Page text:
Louise Blouin feared for her tax status

Photo Pierre-Paul Poulin

A mansion that Louise Blouin wanted to buy was described by the media as “the Downton Abbey of Westmount”.

Businesswoman Louise Blouin is said to have aborted a transaction aimed at acquiring one of the most beautiful houses in Westmount because she feared for her tax status, she who has lived in Switzerland for several years.

In 2016, she tried to buy the luxurious residence for $ 15.5 million before changing her mind. The seller sued her and won nearly $2 million in damages.

During the legal proceedings, the veil was lifted on a confidential note sent by Blouin to the notary in charge of the transaction, the evening of the date scheduled to finalize the sale.

“Due to an indiscretion on the part of my broker, we have decided not to proceed with the acquisition [de la maison de Westmount], because it would be too compromising for my tax status. This is strictly confidential,” she wrote to the notary.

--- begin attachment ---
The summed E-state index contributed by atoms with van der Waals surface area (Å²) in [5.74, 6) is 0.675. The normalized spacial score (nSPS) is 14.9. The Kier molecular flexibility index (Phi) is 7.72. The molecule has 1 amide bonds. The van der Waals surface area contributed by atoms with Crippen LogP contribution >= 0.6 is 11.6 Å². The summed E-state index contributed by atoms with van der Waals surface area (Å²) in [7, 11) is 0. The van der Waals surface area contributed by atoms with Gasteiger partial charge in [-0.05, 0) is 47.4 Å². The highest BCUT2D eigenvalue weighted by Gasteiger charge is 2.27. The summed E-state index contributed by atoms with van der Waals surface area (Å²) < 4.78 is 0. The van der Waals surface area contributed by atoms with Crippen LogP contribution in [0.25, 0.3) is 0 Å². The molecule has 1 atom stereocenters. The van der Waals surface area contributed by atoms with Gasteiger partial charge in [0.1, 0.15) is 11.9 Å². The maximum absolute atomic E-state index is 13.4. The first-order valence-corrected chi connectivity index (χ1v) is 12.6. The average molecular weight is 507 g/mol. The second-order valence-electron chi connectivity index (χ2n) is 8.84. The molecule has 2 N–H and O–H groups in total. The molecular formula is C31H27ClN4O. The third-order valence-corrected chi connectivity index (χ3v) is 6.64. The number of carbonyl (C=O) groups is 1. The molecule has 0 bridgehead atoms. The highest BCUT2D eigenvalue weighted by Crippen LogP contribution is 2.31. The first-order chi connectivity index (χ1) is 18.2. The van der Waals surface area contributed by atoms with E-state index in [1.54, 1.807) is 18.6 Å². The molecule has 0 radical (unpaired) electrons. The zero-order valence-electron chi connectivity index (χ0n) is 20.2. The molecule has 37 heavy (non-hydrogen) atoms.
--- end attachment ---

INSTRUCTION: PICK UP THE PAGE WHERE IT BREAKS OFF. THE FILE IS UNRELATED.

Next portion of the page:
Mme Blouin, although a Canadian citizen, is currently a resident of Switzerland, she said during discovery last year.

According to what emerges from a judgment, the businesswoman would have taken umbrage ata column in Le Journal in 2016 who would have drawn attention to her.

The article reported on his purchase of another house in Mont-Tremblant for $5.8 million. She then suspected her broker of having leaked information when this information is available in the public registers.

According to her, this column would have led to another article in the Toronto Star on his presence in the Panama Papers.

“These items that have circulated all over the world have lifted the veil on me in Canada and therefore this purchase would be compromising,” she explains to the notary.

Another “serious reason” for not concluding the transaction is mentioned in the note, but has not been disclosed.

A few months earlier, his name had appeared in the Toronto Star, which reported his presence in the Panama Papers.

This media leak revealed the identity of hundreds of people and companies that used the services of a Panamanian law firm to make investments in tax havens.